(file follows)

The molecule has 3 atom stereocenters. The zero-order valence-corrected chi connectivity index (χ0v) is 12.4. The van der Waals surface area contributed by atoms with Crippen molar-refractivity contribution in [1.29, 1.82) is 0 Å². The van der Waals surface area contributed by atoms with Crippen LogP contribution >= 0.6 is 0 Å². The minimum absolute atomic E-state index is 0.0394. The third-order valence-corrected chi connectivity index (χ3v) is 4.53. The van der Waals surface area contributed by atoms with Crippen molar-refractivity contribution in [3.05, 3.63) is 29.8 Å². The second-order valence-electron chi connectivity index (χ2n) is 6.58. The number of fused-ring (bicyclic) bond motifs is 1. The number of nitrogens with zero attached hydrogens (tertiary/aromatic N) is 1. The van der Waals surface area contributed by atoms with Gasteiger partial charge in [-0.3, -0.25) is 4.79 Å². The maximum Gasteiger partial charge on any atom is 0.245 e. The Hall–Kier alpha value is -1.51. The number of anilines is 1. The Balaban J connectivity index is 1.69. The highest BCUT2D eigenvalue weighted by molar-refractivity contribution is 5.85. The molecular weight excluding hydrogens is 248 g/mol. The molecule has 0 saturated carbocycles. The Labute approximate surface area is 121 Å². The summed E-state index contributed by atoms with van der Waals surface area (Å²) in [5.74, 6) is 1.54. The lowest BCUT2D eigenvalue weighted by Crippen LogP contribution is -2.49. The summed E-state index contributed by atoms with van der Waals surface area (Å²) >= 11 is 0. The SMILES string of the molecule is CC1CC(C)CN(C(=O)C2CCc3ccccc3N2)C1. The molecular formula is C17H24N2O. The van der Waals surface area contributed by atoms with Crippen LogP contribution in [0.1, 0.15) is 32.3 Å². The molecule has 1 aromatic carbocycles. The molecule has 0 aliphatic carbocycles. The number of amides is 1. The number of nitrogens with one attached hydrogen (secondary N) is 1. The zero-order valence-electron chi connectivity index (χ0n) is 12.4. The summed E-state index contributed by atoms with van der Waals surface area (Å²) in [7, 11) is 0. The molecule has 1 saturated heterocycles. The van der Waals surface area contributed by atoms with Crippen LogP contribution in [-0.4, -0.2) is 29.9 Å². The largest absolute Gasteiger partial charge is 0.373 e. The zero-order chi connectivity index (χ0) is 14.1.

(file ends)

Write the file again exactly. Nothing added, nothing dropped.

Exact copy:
The molecule has 3 atom stereocenters. The zero-order valence-corrected chi connectivity index (χ0v) is 12.4. The van der Waals surface area contributed by atoms with Crippen molar-refractivity contribution in [1.29, 1.82) is 0 Å². The van der Waals surface area contributed by atoms with Crippen LogP contribution >= 0.6 is 0 Å². The minimum absolute atomic E-state index is 0.0394. The third-order valence-corrected chi connectivity index (χ3v) is 4.53. The van der Waals surface area contributed by atoms with Crippen molar-refractivity contribution in [3.05, 3.63) is 29.8 Å². The second-order valence-electron chi connectivity index (χ2n) is 6.58. The number of fused-ring (bicyclic) bond motifs is 1. The number of nitrogens with zero attached hydrogens (tertiary/aromatic N) is 1. The van der Waals surface area contributed by atoms with Gasteiger partial charge in [-0.3, -0.25) is 4.79 Å². The maximum Gasteiger partial charge on any atom is 0.245 e. The Hall–Kier alpha value is -1.51. The number of anilines is 1. The Balaban J connectivity index is 1.69. The highest BCUT2D eigenvalue weighted by molar-refractivity contribution is 5.85. The molecular weight excluding hydrogens is 248 g/mol. The molecule has 0 saturated carbocycles. The Labute approximate surface area is 121 Å². The summed E-state index contributed by atoms with van der Waals surface area (Å²) in [5.74, 6) is 1.54. The lowest BCUT2D eigenvalue weighted by Crippen LogP contribution is -2.49. The summed E-state index contributed by atoms with van der Waals surface area (Å²) >= 11 is 0. The SMILES string of the molecule is CC1CC(C)CN(C(=O)C2CCc3ccccc3N2)C1. The molecular formula is C17H24N2O. The van der Waals surface area contributed by atoms with Crippen LogP contribution in [0.1, 0.15) is 32.3 Å². The molecule has 1 aromatic carbocycles. The molecule has 0 aliphatic carbocycles. The number of amides is 1. The number of nitrogens with one attached hydrogen (secondary N) is 1. The zero-order valence-electron chi connectivity index (χ0n) is 12.4. The summed E-state index contributed by atoms with van der Waals surface area (Å²) in [7, 11) is 0. The molecule has 1 saturated heterocycles. The van der Waals surface area contributed by atoms with Crippen LogP contribution in [-0.4, -0.2) is 29.9 Å². The largest absolute Gasteiger partial charge is 0.373 e. The zero-order chi connectivity index (χ0) is 14.1.